Ancient History Interpreted at Toltec Mounds
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October 1, 2002Ancient History Interpreted at Toltec Mounds
By Henry Thomason, guest writer
Arkansas Department of Parks and TourismOne of Arkansas's most significant archeological sites is preserved and interpreted at Toltec Mounds Archeological State Park, which is the 38th park acquired by the state. A National Historic Landmark and home to the state's tallest mounds, the park features a visitors center with a theater, exhibits and a research laboratory. Numerous interpretive programs are also popular among visitors to Toltec. The park is located about 10 miles southeast of Little Rock on U.S. 165. For more information, call (501) 961-9442 or visit www.ArkansasStateParks.com.
Human history at Toltec Mounds Archeological State Park, where one of the largest and most complex mound sites in the Lower Mississippi Valley is situated, dates back at least 1,300 years. But it was not until 1821 that Louis Bringier, a Frenchmean from New Orleans who'd traveled the Arkansas territory in 1812, made the first documented description of the mounds in a newspaper article. Bringier related the details of the "tolerably regular" alignment of the mounds and most notably the height of the two tallest mounds in contrast to the surrounding plains.
Ironically, the mounds are named for a group of Native Americans who never inhabited the site. Local settlers armed with the anthropological assumptions of the day theorized that the Toltecs, who lived in what is now Mexico, built the mounds. Professional excavations in the 1880s by Edward Palmer and published by Cyrus Thomas of the Smithsonian Institution proved the ancestors of local Native Americans constructed these and other mounds throughout the southeastern part of the United States.
It is now known that the Plum Bayou people first inhabited this site around A.D. 700. Over time, the people built several mounds, some of which were aligned to coincide with celestial occurrences such as the summer solstice and fall and spring equinoxes.
Located on the bank of Mound Pond, the complex was once surrounded on three sides by an eight to 10-foot high earthen embankment. The tallest mound at Toltec, Mound A rises like a sentinel 49 feet above the surrounding delta flatlands and serves as a reminder of the Plum Bayou's social organization and the importance of deities in their culture. Research indicates that Mound B, a 38-foot platform-like structure, may have had a priest's residence on it. Archeological studies have shown that perhaps 15 smaller flat-topped mounds, most of which were damaged by agricultural activities over the last 150 years, were used for ceremonies and celebrations.
The Plum Bayou people had a way of life that was distinctive from other contemporary groups in the Mississippi Valley. They lived in permanent villages throughout the countryside. They built sturdy houses and farmed as well as gathered wild plant foods, fished and hunted. Artifacts found at the site include simple plain-ware ceramics and stone tools. The Plum Bayou people continued to live at the site until around 1050, when it was abandoned for unknown reseaons.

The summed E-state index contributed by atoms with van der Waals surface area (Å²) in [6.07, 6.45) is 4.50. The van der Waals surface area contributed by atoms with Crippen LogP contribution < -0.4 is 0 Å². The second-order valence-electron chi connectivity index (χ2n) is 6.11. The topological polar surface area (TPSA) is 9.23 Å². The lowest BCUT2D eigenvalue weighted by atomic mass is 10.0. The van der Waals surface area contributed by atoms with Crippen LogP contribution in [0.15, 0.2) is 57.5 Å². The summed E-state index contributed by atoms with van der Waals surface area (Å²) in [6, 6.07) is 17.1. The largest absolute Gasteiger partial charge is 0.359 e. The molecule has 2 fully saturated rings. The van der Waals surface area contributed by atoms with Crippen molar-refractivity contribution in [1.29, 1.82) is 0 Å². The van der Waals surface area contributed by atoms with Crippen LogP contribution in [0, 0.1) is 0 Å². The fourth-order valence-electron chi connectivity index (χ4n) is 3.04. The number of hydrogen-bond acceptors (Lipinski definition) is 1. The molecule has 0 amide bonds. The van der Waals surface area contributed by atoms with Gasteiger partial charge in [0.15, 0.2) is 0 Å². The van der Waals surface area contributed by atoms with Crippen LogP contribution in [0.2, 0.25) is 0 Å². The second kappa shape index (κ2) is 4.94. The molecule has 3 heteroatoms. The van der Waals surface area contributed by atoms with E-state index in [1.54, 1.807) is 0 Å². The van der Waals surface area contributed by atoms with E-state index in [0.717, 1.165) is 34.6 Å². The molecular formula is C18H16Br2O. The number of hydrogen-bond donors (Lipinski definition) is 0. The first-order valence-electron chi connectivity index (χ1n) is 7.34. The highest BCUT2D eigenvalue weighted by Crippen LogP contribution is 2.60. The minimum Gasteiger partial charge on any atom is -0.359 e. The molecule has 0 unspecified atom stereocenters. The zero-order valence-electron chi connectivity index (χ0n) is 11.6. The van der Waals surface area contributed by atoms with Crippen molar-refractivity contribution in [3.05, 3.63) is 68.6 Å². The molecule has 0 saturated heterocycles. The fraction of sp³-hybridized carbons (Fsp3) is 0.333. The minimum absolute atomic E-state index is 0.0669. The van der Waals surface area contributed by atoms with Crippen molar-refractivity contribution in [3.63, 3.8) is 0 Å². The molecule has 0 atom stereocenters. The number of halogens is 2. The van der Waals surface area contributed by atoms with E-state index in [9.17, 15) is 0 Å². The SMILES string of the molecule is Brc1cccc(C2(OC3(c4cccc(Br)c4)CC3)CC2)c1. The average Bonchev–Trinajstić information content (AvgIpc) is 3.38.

In 1849 William Peay Officer and his wife, Mary Eliza, filed patents and obtained the land on which the mound site is located. The Officers lived in Little Rock and maintained a residence at the property, which they called Lake Mound Plantation. After becoming widowed, Mary Eliza married Gilbert Knapp. In the 1870s she contacted the Smithsonian Institution to inquire about the nature of the mounds and invited the institute's professional archaeologists to investigate the mounds. Thus began the research program that continues today.
The Knapps filed for a post office and platted a town by the name of Toltec in the late 1880s. The town never developed, but there was a Toltec Station along the newly built branch of the St. Louis, Arkansas and Texas Railroad that was linked to Little Rock in April of 1889.
Today the park is managed cooperatively by the Arkansas Department of Parks and Tourism and the Arkansas Archeological Survey. Since the inception of this partnership the goals of the park have been preservation and research through archaeology studies and subsequent interpretation of any findings.
During the spring and fall the park hosts thousands of schoolchildren who visit the park on annual field trips. Park interpreters provide guided tours and educational programs on three main tracks of learning: archeology, Native American culture and environmental studies. Interpreters also conduct workshops such as primitive pottery making, pine needle basket making and flintknapping throughout the year.
At the park's visitors information center, guests can view a 10-minute orientation slideshow and learn about displayed artifacts. Two trails (.8 and 1.6 miles in length) at Toltec pass through the 110-acre mound complex. A boardwalk at the park allows guests to watch wildlife amidst towering cypress trees on the edge of Mound Pond.Henry Thomason is a former superintendent at Toltec Mounds State Park who now works as an archeologist for the Arkansas State Highway and Transportation Department.####
Submitted by the Arkansas Department of Parks & Tourism
One Capitol Mall, Little Rock, AR 72201, (501) 682-7606
May be used without permission. Credit line is appreciated:
"Arkansas Department of Parks & Tourism"